UCSF adopts Magseed as care standard for localizing impalpable breast lesions

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New Magseed technology guides surgeons during cancer care to simplify treatment, improve patient experience.

Endomag, the cancer healthcare company, announced today that the University of California, San Francisco (UCSF) has become the first U.S. site to adopt Magseed as its standard of care for localization of impalpable breast lesions. Magseed is a simpler, more effective alternative to traditional wire localization methods.

Breast cancer is the most common form of cancer in women, with 1.7 million new cases of breast cancer globally every year. This number is expected to double by 2030. Due to a rise in national screening programs and an increase in public awareness, breast cancer is being caught at earlier stages. This means that the tumors are smaller, less defined and harder to feel, with up to 50% of all breast tumors impalpable at the time of diagnosis. In these cases, a technique called wire localization is typically used by surgeons to locate the tumor.

Although widely used, wire localization can cause complications. On average 1 in every 4 breast wire localizations result in cancerous tissue being left behind, or require additional surgery because the wire became dislodged between its implantation and surgical removal. Additionally, there is a risk of infection due to the wire protruding from the skin, so the placement of the wire must be done on the same day as surgery. These issues result in unnecessary anxiety for patients, delays to the surgical lists and fewer patients being treated.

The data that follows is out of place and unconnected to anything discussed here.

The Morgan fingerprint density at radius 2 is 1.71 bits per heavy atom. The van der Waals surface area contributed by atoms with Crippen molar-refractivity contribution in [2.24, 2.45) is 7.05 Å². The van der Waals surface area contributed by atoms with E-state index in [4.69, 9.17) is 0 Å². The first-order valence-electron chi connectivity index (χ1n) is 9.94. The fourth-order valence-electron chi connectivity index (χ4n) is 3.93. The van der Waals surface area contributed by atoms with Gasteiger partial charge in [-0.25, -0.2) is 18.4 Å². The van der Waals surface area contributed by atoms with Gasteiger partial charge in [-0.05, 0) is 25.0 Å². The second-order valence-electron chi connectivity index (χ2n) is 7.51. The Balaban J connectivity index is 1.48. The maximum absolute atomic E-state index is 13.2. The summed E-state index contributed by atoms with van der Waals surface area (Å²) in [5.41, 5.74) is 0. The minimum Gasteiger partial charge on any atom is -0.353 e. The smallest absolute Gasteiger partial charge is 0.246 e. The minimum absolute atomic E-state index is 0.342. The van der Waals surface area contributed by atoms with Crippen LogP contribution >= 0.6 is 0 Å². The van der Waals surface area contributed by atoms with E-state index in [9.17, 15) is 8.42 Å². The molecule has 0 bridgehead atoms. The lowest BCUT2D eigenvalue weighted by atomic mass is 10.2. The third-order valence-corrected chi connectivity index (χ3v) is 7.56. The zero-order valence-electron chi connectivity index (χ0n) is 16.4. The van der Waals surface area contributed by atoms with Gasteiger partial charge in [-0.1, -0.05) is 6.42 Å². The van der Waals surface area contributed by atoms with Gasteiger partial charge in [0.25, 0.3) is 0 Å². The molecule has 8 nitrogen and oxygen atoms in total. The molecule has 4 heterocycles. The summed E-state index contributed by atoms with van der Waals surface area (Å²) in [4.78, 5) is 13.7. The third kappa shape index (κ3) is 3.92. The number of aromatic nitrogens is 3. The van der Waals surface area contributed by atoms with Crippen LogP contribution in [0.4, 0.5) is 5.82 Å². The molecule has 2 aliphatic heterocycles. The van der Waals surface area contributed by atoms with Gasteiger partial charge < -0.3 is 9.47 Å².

Dr. Eric Mayes, CEO of Endomag noted “The wire localization technique has remained largely the same since it was introduced over 30 years ago and it causes a lot of anxiety for patients. We wanted to create a technique that could simplify the localization process and improve the patient experience.”

Magseed is smaller than a grain of rice and can be placed into the tumor for up to 30 days, allowing the patient to return home ahead of surgery. Once implanted, the seed is not easily dislodged and patients are not restricted in movement or activity. During surgery, the seed is detected with the Sentimag probe to guide accurate removal of the tumor and maximize the amount of healthy tissue left behind. Unlike radioactive alternatives that involve strict regulatory oversight and complex logistics, the Magseed technique can be widely adopted by any hospital, regardless of size.

Dr. Laura Esserman (Breast Surgeon, UCSF): “We are excited to have a set of safe, easy-to-use tools that will improve the efficiency of identifying breast lesions and dramatically improve the experience of patients and clinicians, as well as the workflow in the operating room.”

Dr. Michael Alvarado (Breast Surgeon, UCSF): “We have been looking for a better alternative to wire localization for some time, as the wire procedure adds additional stress for the patients on the day of surgery and often causes delays to our operating schedule. Very early in our evaluation of the magnetic seed technique we found that we could avoid a same-day placement, and the surgeries could be completed in less time, without compromising accuracy. This offers a tangible benefit to both our clinical team and, most importantly, our patients.”

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